Cardinals say QB Kyler Murray focused on football

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Arizona Cardinals quarterback Kyler Murray addresses the media, Friday, July 22, 2022, in Tempe, Ariz. (AP Photo/Rick Scuteri)

LITCHFIELD PARK, Ariz. – Kyler Murray has made it no secret he enjoys video games, including the popular “Call of Duty” franchise.

Tight end Zach Ertz said the franchise quarterback also knows he has a duty to study his playbook.

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Ertz believes Murray's love of video games and football can be balanced, no matter what unique addendums are in Murray's new $230.5 million contract that could keep him in the desert through the 2028 season.

“Kyler knows the playbook better than anyone on this team,” Ertz said Tuesday, when the Cardinals reported for preseason camp. “He's been in the system a long period of time. Ultimately, I'm happy he signed a deal that he's happy about.

"I wasn't there for the process, that's way above my pay grade, but it seems like he's in a really good place mentally."

Murray finalized his five-year deal last week but it received renewed attention on Monday, when NFL Network first reported that Murray's new contract included an “independent study” clause.

It says the quarterback must study at least four hours each week during the season for Arizona's upcoming game and that he can't be distracted by “watching television, playing video games or browsing the internet.”

Fourth-year coach Kliff Kingsbury made it sound like the study addendum wasn't his idea. He's just glad the quarterback will remain in a Cardinals uniform for the foreseeable future.

“I don't get in on the (contract) negotiations,” Kingsbury said. “My entire role on that was prayer and pleading, and it worked out really well for me. That's the negotiating side, I'm the football side.”

The addendum was unexpected for several reasons, including that Kingsbury has never voiced displeasure with Murray's preparation for games. The two-time Pro Bowl quarterback has certainly had a few duds during his three-year pro career, but knowledge of the playbook never seemed to be the issue.

So why would the Cardinals feel the need to include that language in his contract? Great question.

Kingsbury said he doesn't track his players' iPad usage to see how much they're studying and that all players need different amounts. He added that the “independent study” mandate in Murray's contract shouldn't be a concern.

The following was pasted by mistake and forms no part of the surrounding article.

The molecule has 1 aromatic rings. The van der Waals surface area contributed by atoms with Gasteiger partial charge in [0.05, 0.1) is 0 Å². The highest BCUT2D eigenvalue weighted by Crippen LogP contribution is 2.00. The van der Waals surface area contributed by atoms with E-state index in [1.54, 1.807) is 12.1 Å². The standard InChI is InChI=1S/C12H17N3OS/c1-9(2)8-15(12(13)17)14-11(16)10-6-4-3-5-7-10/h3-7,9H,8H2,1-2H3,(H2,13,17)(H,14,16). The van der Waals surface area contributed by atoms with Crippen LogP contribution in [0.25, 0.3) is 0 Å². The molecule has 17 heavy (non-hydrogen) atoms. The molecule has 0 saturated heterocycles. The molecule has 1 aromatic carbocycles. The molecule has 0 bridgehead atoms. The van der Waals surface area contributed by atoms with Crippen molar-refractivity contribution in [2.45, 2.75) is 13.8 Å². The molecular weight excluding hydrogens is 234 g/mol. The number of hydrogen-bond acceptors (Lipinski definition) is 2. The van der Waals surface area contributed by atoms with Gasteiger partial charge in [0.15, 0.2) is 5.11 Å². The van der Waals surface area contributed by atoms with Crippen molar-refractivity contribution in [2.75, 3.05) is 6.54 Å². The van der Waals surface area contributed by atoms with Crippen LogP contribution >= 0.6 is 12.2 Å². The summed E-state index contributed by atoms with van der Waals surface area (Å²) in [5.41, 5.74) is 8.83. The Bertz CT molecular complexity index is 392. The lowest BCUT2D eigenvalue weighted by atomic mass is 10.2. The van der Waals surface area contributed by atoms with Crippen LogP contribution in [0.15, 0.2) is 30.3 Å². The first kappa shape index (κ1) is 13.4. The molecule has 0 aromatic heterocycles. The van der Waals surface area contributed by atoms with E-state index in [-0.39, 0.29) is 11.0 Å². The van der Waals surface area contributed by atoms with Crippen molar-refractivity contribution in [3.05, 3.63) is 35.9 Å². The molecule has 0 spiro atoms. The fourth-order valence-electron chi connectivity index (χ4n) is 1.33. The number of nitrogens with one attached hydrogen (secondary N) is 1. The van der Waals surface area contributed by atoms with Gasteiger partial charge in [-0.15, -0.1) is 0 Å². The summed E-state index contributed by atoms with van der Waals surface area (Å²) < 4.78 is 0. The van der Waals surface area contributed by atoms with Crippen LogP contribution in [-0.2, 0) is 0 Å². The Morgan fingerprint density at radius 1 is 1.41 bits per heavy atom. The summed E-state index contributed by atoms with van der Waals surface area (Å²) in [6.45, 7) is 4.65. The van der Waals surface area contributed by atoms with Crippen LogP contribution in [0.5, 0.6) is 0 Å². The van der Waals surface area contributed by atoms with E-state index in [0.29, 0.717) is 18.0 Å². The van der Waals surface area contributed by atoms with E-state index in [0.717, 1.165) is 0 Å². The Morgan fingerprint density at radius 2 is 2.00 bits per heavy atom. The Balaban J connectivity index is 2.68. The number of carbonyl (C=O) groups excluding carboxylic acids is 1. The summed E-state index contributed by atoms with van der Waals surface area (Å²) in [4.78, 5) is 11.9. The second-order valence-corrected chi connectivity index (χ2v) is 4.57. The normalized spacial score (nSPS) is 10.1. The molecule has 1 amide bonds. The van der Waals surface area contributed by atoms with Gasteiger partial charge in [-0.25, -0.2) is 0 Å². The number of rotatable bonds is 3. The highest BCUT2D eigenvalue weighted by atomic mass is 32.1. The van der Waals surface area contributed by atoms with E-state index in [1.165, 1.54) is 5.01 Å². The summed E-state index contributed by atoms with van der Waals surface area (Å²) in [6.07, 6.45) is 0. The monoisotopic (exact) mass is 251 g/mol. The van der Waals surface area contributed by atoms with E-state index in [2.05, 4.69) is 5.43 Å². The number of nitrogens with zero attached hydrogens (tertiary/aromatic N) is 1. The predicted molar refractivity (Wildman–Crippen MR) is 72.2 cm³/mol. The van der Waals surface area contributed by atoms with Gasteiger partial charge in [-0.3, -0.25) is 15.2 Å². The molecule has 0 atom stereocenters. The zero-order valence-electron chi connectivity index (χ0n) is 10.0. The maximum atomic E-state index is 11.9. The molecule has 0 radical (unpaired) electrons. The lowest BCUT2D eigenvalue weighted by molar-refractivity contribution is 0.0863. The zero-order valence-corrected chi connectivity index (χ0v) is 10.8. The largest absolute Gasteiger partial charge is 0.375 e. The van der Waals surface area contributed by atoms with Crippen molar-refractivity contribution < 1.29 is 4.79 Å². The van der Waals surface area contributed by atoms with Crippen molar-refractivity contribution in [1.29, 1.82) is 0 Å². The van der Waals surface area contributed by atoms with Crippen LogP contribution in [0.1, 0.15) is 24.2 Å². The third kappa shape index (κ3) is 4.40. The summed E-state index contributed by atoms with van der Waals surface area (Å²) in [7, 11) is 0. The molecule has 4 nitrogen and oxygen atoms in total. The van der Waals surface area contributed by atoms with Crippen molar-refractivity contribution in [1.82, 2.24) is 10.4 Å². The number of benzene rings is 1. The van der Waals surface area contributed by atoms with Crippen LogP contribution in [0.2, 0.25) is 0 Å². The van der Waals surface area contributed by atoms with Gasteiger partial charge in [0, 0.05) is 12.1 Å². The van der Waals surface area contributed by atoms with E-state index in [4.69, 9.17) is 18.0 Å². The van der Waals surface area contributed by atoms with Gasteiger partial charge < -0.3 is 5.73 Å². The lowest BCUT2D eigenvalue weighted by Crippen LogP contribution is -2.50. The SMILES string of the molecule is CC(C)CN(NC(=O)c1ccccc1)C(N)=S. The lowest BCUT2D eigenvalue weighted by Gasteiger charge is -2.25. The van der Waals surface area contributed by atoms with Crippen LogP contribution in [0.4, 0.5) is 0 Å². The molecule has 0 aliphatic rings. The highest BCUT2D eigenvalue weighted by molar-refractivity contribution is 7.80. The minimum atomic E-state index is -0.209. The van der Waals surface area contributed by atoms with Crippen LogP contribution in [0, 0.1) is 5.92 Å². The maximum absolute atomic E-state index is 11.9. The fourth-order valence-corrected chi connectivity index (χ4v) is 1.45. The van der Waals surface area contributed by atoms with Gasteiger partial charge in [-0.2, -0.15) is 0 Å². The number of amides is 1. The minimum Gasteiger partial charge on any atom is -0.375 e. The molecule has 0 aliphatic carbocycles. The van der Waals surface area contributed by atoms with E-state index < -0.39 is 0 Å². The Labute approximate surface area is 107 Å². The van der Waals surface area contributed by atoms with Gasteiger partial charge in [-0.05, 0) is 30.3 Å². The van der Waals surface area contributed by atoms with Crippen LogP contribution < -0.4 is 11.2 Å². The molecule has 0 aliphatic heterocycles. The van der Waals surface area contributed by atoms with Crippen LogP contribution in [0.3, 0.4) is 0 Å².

“He's got a quarter billion dollars,” Kingsbury said laughing. “You can only be upset for so long, I guess. Negotiations — everybody has their things and wants different stuff. I'm just thrilled that this young man got what I feel he deserves."

Murray wasn't available to the media on Tuesday.

As players and support staff filed into a hotel in the western suburbs of Phoenix on Tuesday, no one seemed concern about Murray's grasp of the playbook.

Ertz — a three-time Pro Bowler who was traded to the Cardinals in the middle of last season after spending 8 1/2 season with the Philadelphia Eagles — said Murray was who he'd go to last season when he had football questions.

“He was the guy helping me along learning the playbook," Ertz said. “Ultimately, I've got to be on the same page as him.”

Murray is entering his fourth season in the NFL and has had considerable success since being drafted No. 1 overall out of Oklahoma, where he won the Heisman Trophy in his final season. He was the league's Offensive Rookie of the Year in 2019 and a Pro Bowl selection the next two years.

He threw for 3,787 yards, 24 touchdowns and 10 interceptions last season while completing nearly 70% of his touchdowns. He also ran for five touchdowns and has a unique ability to extend plays with his feet, scampering around the pocket before making throws or pulling the ball down and running.

The only major blemish came last season, when the Cardinals started 10-2 and then collapsed down the stretch, losing four of five games before getting dumped by the Los Angeles Rams 34-11 in the NFC's Wild Card Round.

Murray said last week that the ugly playoff loss could benefit the Cardinals in the long run, since so many of the team's players are eager to atone for that performance.

Kingsbury said he expects even more improvement in Year 4.

“There's a handful of quarterbacks you can win a Super Bowl with in this league,” Kingsbury said. “We feel like he's one of them.”


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